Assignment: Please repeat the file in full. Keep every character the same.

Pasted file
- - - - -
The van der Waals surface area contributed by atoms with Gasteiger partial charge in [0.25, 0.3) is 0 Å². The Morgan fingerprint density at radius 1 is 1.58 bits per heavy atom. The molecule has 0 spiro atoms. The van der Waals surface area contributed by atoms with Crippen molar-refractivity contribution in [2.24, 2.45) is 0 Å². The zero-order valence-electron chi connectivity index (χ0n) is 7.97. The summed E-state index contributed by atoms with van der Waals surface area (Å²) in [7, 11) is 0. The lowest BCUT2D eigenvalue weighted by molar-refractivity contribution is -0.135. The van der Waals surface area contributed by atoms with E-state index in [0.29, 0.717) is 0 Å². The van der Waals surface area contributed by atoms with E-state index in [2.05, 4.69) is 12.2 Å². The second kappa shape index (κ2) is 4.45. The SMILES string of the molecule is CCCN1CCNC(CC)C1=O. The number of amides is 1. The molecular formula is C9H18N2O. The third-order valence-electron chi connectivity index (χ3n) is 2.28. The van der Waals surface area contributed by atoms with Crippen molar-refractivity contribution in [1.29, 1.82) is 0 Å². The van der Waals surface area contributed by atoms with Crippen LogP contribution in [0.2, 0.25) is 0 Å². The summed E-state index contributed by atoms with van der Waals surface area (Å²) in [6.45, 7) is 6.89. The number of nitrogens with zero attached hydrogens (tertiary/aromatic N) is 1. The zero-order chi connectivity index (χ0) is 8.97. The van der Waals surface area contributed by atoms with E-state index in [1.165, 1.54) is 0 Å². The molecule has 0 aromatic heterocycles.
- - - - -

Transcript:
The van der Waals surface area contributed by atoms with Gasteiger partial charge in [0.25, 0.3) is 0 Å². The Morgan fingerprint density at radius 1 is 1.58 bits per heavy atom. The molecule has 0 spiro atoms. The van der Waals surface area contributed by atoms with Crippen molar-refractivity contribution in [2.24, 2.45) is 0 Å². The zero-order valence-electron chi connectivity index (χ0n) is 7.97. The summed E-state index contributed by atoms with van der Waals surface area (Å²) in [7, 11) is 0. The lowest BCUT2D eigenvalue weighted by molar-refractivity contribution is -0.135. The van der Waals surface area contributed by atoms with E-state index in [0.29, 0.717) is 0 Å². The van der Waals surface area contributed by atoms with E-state index in [2.05, 4.69) is 12.2 Å². The second kappa shape index (κ2) is 4.45. The SMILES string of the molecule is CCCN1CCNC(CC)C1=O. The number of amides is 1. The molecular formula is C9H18N2O. The third-order valence-electron chi connectivity index (χ3n) is 2.28. The van der Waals surface area contributed by atoms with Crippen molar-refractivity contribution in [1.29, 1.82) is 0 Å². The van der Waals surface area contributed by atoms with Crippen LogP contribution in [0.2, 0.25) is 0 Å². The summed E-state index contributed by atoms with van der Waals surface area (Å²) in [6.45, 7) is 6.89. The number of nitrogens with zero attached hydrogens (tertiary/aromatic N) is 1. The zero-order chi connectivity index (χ0) is 8.97. The van der Waals surface area contributed by atoms with E-state index in [1.165, 1.54) is 0 Å². The molecule has 0 aromatic heterocycles.